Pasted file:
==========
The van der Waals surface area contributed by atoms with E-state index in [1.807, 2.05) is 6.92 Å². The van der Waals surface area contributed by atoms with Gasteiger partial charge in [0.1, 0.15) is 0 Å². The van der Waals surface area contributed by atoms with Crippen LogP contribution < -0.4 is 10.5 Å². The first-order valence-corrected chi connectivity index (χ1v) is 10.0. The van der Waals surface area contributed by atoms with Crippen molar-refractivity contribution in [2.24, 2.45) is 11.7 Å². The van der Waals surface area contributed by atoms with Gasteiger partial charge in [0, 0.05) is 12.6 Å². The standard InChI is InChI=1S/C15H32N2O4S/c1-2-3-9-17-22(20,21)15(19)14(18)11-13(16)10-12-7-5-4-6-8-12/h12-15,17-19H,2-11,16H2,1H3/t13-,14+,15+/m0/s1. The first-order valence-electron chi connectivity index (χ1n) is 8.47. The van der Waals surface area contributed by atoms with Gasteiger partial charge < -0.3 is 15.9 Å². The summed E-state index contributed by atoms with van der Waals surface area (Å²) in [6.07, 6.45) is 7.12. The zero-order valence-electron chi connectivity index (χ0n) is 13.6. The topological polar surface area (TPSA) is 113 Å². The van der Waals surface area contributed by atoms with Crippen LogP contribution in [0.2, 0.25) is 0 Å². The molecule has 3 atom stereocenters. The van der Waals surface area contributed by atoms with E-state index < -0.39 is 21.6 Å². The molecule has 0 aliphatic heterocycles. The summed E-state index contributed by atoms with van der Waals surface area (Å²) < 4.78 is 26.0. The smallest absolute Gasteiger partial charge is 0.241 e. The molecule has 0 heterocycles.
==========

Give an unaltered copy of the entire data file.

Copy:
The van der Waals surface area contributed by atoms with E-state index in [1.807, 2.05) is 6.92 Å². The van der Waals surface area contributed by atoms with Gasteiger partial charge in [0.1, 0.15) is 0 Å². The van der Waals surface area contributed by atoms with Crippen LogP contribution < -0.4 is 10.5 Å². The first-order valence-corrected chi connectivity index (χ1v) is 10.0. The van der Waals surface area contributed by atoms with Crippen molar-refractivity contribution in [2.24, 2.45) is 11.7 Å². The van der Waals surface area contributed by atoms with Gasteiger partial charge in [0, 0.05) is 12.6 Å². The standard InChI is InChI=1S/C15H32N2O4S/c1-2-3-9-17-22(20,21)15(19)14(18)11-13(16)10-12-7-5-4-6-8-12/h12-15,17-19H,2-11,16H2,1H3/t13-,14+,15+/m0/s1. The first-order valence-electron chi connectivity index (χ1n) is 8.47. The van der Waals surface area contributed by atoms with Gasteiger partial charge < -0.3 is 15.9 Å². The summed E-state index contributed by atoms with van der Waals surface area (Å²) in [6.07, 6.45) is 7.12. The zero-order valence-electron chi connectivity index (χ0n) is 13.6. The topological polar surface area (TPSA) is 113 Å². The van der Waals surface area contributed by atoms with Crippen LogP contribution in [0.2, 0.25) is 0 Å². The molecule has 3 atom stereocenters. The van der Waals surface area contributed by atoms with E-state index < -0.39 is 21.6 Å². The molecule has 0 aliphatic heterocycles. The summed E-state index contributed by atoms with van der Waals surface area (Å²) < 4.78 is 26.0. The smallest absolute Gasteiger partial charge is 0.241 e. The molecule has 0 heterocycles.